Gardnerville approves pond rules, sans events ban

The Mountain View Nature Park pond is estimated to be 25 feet deep.

The Mountain View Nature Park pond is estimated to be 25 feet deep.

While new rules were approved for the Mountain View Nature Park pond on Tuesday, a two-year ban on events wasn’t among them.

The pond is the largest water feature along the newly completed Martin Slough Trail.

The pond was the subject of a petition that was signed by 57 people, not all of whom were residents, according to organizer Julie Duda.

Both the pond and the homes that back onto it were built in the last five years, and the petition expressed concern that events might slow down the arrival of wildlife at the new location.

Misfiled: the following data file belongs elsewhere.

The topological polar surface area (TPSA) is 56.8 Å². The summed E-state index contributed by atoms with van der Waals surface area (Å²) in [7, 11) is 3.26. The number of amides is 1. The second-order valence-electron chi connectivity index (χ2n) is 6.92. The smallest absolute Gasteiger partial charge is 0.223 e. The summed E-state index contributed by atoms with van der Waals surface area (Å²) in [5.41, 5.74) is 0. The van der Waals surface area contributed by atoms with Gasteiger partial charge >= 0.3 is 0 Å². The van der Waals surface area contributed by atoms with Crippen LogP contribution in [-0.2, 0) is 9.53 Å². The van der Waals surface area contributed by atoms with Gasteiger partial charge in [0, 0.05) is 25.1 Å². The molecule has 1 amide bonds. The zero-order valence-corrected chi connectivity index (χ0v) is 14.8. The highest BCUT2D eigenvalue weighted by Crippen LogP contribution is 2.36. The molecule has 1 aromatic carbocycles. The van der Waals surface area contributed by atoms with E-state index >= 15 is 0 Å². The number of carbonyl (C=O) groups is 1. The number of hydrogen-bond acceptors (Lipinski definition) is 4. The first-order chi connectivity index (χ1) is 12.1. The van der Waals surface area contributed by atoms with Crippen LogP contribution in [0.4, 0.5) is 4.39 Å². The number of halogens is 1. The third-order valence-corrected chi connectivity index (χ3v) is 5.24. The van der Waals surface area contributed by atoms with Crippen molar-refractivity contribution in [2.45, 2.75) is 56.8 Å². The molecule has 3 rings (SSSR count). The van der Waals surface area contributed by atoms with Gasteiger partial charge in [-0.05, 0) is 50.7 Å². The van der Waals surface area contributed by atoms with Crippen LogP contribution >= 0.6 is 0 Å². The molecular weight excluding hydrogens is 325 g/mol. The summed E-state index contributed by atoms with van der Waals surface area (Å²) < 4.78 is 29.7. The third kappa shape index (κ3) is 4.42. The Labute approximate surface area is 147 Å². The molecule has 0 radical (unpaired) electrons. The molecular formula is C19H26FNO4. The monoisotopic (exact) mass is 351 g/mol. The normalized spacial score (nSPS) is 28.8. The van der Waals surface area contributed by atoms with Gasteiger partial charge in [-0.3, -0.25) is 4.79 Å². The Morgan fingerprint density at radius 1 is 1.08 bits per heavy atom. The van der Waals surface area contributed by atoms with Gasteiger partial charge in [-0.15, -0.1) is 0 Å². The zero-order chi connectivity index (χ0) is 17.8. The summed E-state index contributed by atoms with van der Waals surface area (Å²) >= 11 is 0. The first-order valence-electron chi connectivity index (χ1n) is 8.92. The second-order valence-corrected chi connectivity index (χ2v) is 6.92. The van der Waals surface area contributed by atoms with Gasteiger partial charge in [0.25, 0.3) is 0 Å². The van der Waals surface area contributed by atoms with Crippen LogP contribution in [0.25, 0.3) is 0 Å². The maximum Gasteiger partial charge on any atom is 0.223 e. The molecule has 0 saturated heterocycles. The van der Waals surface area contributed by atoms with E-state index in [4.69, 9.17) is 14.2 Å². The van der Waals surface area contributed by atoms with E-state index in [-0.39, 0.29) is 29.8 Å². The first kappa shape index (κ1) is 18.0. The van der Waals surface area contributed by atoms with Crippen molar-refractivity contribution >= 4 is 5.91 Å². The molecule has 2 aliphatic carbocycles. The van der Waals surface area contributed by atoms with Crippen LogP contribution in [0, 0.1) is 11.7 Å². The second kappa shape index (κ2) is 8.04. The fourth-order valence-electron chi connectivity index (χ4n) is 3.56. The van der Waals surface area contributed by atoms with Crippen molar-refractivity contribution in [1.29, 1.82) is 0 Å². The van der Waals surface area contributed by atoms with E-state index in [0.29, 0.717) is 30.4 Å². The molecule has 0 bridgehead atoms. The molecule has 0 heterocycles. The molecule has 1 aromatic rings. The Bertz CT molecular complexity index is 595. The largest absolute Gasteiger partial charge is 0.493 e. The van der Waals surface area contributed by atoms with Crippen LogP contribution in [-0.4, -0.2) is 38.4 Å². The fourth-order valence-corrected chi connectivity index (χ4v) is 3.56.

Gardnerville Town Board members didn’t agree and voted to deny the request in the petition, after not one person turned up for public comment on the item.

They did approve new rules for the pond that allowed nonmotorized and remote-control watercraft.

Swimming won’t be allowed in the pond, and Town Manager Erik Nilssen said any boats would likely be more for fishing than anything else, though the new regulations would allow kayaks or paddleboarders.

Swimming won’t be permitted in the pond, though attorney David Rigdon said that doesn’t include someone who falls off a paddleboard or out of a canoe. Lifejackets are required on the pond, which is around 25-feet deep.

The Nevada Department of Wildlife expressed eagerness to stock the pond, which Nilssen said he felt should focus on warm water fish. Bubblers are operating to aerate the pond at night during the summer.

Town Board Chairman Mike Henningsen said he doubted it would get cold enough in winter to freeze the pond over, and board members expressed concern should someone try to skate or fish on the ice.



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